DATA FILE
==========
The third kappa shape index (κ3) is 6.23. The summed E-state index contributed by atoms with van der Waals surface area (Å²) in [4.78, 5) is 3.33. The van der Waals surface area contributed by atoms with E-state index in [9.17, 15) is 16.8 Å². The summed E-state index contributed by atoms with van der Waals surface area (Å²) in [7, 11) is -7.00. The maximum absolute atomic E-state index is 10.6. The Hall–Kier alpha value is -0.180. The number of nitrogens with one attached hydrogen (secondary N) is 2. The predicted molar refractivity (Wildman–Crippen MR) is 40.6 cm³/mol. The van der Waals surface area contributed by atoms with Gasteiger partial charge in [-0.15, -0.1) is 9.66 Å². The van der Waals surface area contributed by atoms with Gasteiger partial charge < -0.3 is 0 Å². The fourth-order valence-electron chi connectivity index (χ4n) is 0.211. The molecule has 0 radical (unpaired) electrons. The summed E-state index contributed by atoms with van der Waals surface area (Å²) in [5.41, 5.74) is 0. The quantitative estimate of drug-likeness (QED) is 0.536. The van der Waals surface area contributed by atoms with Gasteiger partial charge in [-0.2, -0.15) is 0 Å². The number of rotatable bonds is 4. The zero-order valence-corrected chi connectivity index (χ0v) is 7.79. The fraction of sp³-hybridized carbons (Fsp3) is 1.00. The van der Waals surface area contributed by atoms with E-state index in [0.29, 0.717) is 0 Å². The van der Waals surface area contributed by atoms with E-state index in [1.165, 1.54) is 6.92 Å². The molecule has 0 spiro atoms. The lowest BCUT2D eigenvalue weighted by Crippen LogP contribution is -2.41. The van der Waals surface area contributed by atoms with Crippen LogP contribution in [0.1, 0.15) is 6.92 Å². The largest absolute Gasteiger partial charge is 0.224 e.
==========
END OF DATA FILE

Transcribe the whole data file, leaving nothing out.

The third kappa shape index (κ3) is 6.23. The summed E-state index contributed by atoms with van der Waals surface area (Å²) in [4.78, 5) is 3.33. The van der Waals surface area contributed by atoms with E-state index in [9.17, 15) is 16.8 Å². The summed E-state index contributed by atoms with van der Waals surface area (Å²) in [7, 11) is -7.00. The maximum absolute atomic E-state index is 10.6. The Hall–Kier alpha value is -0.180. The number of nitrogens with one attached hydrogen (secondary N) is 2. The predicted molar refractivity (Wildman–Crippen MR) is 40.6 cm³/mol. The van der Waals surface area contributed by atoms with Gasteiger partial charge in [-0.15, -0.1) is 9.66 Å². The van der Waals surface area contributed by atoms with Gasteiger partial charge < -0.3 is 0 Å². The fourth-order valence-electron chi connectivity index (χ4n) is 0.211. The molecule has 0 radical (unpaired) electrons. The summed E-state index contributed by atoms with van der Waals surface area (Å²) in [5.41, 5.74) is 0. The quantitative estimate of drug-likeness (QED) is 0.536. The van der Waals surface area contributed by atoms with Gasteiger partial charge in [-0.2, -0.15) is 0 Å². The number of rotatable bonds is 4. The zero-order valence-corrected chi connectivity index (χ0v) is 7.79. The fraction of sp³-hybridized carbons (Fsp3) is 1.00. The van der Waals surface area contributed by atoms with E-state index in [0.29, 0.717) is 0 Å². The van der Waals surface area contributed by atoms with E-state index in [1.165, 1.54) is 6.92 Å². The molecule has 0 spiro atoms. The lowest BCUT2D eigenvalue weighted by Crippen LogP contribution is -2.41. The van der Waals surface area contributed by atoms with Crippen LogP contribution in [0.1, 0.15) is 6.92 Å². The largest absolute Gasteiger partial charge is 0.224 e.